The money piles on the Tories after the PMQ row

The money piles on the Tories after the PMQ row

Projected CON majority: 34 (+8) seats

Whatever the rights and wrongs of yesterday’s fierce exchanges in the House of Commons the spread betting punters who risk shed-loads of cash on the commons seats markets have given their verdict by “buying” Conservative seats and “selling” Labour.

On Tuesday, as I reported here after the Populus poll, the commons seat spreads from PB’s co-sponsor, Sporting Index were: CON 336-342: LAB 240-246: LD 43-46 seats.

Taking the mid-point between the buy and the sell price that suggested a Tory majority of just 26 seats. Yesterday following the PMQ row there was a sharp move back to the Tories which at the end of the day had seen a big shift to a position that suggests a 34 seat majority. This is still some way down on mid-September when the prices pointed to a 54 seat majority.

Spread betters are “trading” the number of commons seats the parties will get at the election as though they were stocks and shares. There are big rewards if you get it right but big losses if you don’t.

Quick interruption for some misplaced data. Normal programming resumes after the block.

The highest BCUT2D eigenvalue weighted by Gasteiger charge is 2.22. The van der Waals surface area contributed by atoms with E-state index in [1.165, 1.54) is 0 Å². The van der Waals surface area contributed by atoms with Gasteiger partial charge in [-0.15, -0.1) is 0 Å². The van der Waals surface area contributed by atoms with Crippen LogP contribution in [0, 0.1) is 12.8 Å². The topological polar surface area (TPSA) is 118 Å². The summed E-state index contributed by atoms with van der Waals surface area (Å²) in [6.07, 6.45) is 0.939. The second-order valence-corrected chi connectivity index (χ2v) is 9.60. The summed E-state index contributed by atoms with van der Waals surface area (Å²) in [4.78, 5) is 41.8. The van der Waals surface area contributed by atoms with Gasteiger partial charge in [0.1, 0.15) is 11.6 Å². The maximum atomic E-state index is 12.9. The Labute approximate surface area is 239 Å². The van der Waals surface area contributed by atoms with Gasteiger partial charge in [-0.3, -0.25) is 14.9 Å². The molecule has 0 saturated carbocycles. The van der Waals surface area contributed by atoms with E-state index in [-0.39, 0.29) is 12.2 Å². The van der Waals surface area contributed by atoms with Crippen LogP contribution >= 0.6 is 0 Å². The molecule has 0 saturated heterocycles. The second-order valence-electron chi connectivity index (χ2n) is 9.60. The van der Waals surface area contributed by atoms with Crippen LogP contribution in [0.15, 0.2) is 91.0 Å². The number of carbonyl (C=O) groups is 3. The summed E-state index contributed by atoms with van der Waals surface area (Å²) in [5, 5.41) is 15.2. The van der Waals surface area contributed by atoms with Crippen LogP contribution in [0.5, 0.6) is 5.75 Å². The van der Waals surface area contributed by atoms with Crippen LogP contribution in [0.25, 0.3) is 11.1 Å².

Thus on the morning of Brown’s election U-turn announcement in September 2007 the Labour buy level reached 338 seats. Today the party’s spread is at 236-242 seats so if you wanted to get out of that contract it would cost you the difference between the level you bought at and the current sell price multiplied by your stake level. In this example that would be 102 seats – and at £50 a unit that would leave you £5,100 poorer.

A key element with this form of gambling is that you can close down a position today and take a profit even though we might be 21 18 months away from the event itself.

Mike Smithson

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